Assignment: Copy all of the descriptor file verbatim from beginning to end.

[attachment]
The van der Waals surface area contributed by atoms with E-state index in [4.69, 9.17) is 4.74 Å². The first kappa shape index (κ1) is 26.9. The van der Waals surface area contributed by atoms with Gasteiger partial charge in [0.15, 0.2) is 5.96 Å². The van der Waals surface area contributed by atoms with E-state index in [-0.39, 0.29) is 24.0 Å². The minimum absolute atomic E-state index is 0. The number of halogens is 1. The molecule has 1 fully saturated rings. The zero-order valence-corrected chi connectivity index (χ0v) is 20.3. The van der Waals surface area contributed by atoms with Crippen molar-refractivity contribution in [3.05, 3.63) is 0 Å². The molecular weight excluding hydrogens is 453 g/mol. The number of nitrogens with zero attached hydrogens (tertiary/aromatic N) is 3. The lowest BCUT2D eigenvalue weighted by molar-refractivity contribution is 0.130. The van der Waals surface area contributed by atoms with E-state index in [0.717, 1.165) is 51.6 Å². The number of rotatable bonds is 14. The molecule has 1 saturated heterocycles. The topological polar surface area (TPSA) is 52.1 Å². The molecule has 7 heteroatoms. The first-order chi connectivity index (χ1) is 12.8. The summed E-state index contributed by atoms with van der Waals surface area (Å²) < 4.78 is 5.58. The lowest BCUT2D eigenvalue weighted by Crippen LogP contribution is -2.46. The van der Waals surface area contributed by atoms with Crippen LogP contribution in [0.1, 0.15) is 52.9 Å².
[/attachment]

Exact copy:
The van der Waals surface area contributed by atoms with E-state index in [4.69, 9.17) is 4.74 Å². The first kappa shape index (κ1) is 26.9. The van der Waals surface area contributed by atoms with Gasteiger partial charge in [0.15, 0.2) is 5.96 Å². The van der Waals surface area contributed by atoms with E-state index in [-0.39, 0.29) is 24.0 Å². The minimum absolute atomic E-state index is 0. The number of halogens is 1. The molecule has 1 fully saturated rings. The zero-order valence-corrected chi connectivity index (χ0v) is 20.3. The van der Waals surface area contributed by atoms with Crippen molar-refractivity contribution in [3.05, 3.63) is 0 Å². The molecular weight excluding hydrogens is 453 g/mol. The number of nitrogens with zero attached hydrogens (tertiary/aromatic N) is 3. The lowest BCUT2D eigenvalue weighted by molar-refractivity contribution is 0.130. The van der Waals surface area contributed by atoms with E-state index in [0.717, 1.165) is 51.6 Å². The number of rotatable bonds is 14. The molecule has 1 saturated heterocycles. The topological polar surface area (TPSA) is 52.1 Å². The molecule has 7 heteroatoms. The first-order chi connectivity index (χ1) is 12.8. The summed E-state index contributed by atoms with van der Waals surface area (Å²) < 4.78 is 5.58. The lowest BCUT2D eigenvalue weighted by Crippen LogP contribution is -2.46. The van der Waals surface area contributed by atoms with Crippen LogP contribution in [0.1, 0.15) is 52.9 Å².